Crisis: Get Past the Fear
Whether your crisis is personal, local, national or global, your first normal, even healthy reaction is fear. You are stimulated into paying attention. Then after your limbic brain stimulates us, your pre-frontal cortex can kick in with executive decision making. Here is where fear can trap you into irrational and dangerous decisions, or compassion can help you rise above your more primitive instincts. Lots of attention these days is going to our president and his irrational, even dishonest behavior. And his dangerous lack of direction. The situation is raising red flags and a sense of alarm, let alone bewilderment from many corners. Now that we are paying attention, compassion can help us make sense of whatever is next for us.
That includes compassion for the president. Compassion tells me that everybody is doing the best they can with what they have. Compassion also tells me there are consequences for every action we take. So, choosing for discernment rather than judgement, we can notice whether there are negative consequences or positive ones on account of every one of our own actions, and the actions of all the others in our world, rather than judging any action as good or bad. And discerning how to get past our fears and keep going. “When you’re going through hell, keep going.” When Richard M. Langworth clarifies that this famous quote was not from Winston Churchill, he also points out the rest of the story: cling to the truth.
Crises always put us to the test. The truth is that this is a test, it is just a test. It is a test of each one of us on our individual paths, a test of our moral fibre as a nation, and a test for us as a species, inhabiting a planet that is very vulnerable right now. Getting past the fear is always the remedy. Courage is fear that has said it’s prayers. Whether you are agnostic, atheist, religious or spiritual, courage is what propels you to positive action. Oliver Wendell Holmes noted: “Courage is about doing what you're afraid to do. There can be no courage unless you're scared. Have the courage to act instead of react." And courage can propel you past your own limitations. Most importantly, you can get past your monkey mind to your heart and to your soul. After all, the root word for the word courage translates from heart.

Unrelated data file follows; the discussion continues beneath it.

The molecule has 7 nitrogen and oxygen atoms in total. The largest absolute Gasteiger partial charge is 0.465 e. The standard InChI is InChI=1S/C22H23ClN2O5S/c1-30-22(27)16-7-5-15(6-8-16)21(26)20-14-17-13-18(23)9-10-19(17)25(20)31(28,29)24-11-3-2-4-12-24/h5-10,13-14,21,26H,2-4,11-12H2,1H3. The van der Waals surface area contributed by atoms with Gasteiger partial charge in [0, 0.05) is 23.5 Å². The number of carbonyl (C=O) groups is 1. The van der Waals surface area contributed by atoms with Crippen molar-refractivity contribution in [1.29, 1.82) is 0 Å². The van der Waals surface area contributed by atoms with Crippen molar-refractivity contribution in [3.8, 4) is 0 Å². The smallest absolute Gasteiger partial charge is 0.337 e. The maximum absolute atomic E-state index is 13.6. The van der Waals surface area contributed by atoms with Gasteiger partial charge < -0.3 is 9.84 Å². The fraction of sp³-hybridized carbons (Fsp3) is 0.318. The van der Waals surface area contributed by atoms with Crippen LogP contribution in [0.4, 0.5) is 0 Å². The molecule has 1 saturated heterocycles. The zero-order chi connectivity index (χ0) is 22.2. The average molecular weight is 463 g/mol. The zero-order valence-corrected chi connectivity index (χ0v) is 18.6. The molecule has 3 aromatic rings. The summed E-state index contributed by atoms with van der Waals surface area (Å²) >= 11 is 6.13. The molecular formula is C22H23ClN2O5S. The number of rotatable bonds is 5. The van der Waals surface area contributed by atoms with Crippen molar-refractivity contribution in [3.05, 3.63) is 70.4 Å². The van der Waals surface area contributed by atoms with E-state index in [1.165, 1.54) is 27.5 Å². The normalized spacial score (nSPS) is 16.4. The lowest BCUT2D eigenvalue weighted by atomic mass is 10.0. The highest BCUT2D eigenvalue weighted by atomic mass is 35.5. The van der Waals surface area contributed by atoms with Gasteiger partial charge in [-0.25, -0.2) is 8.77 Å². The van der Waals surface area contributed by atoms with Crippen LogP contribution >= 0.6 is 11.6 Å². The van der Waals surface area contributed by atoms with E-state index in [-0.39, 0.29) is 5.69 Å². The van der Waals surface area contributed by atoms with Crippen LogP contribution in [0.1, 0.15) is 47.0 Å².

Your monkey mind is binding you to a limited sense of your infinite truth. Your heart and your soul are waiting for you to explore, with mature discernment, more of your true nature. False evidence appearing real is an acronym of fear. The false evidence is that you are simply your body and your mind and your emotions. The truth is that you are much more than that. Your heart and your soul are important parts of your conscious awareness. This is not a belief system. The Science of the Soul is a phrase that may seem contradictory to the western mind. The eastern worldview has understood the truth of that phrase for millenia. The bridge between the worldviews of the east and the west is being built, one direct experience at a time. That direct experience is totally available to you. It is waiting for you to open to the direct experience of your soul, in cooperation with your monkey mind, once you step beyond the limitations of the beliefs you have inherited.
Resolution of the crises facing us today is a process that will ultimately take us back to what my friend Albert was wise enough to share: "No problem can be solved by the same kind of thinking that created it.” Fears are dissolved in the ocean of the soul. They serve us to wake us up to real and potential threats in our world. Their dissolution requires getting past our limited way of thinking.
“According to President of the Royal Society, Lord Rees,…Some aspects of reality – a unified theory of physics or a full understanding of consciousness – might elude us simply because they’re beyond human brains, just as surely as Einstein’s ideas would baffle a chimpanzee.”… “BBC science presenter Dr Brian Cox, who was awarded an OBE yesterday, said: ‘The idea that certain things are beyond us is quite a bleak one and history does show that we can eventually overcome the most difficult of problems.’”
I will side with Dr. Cox.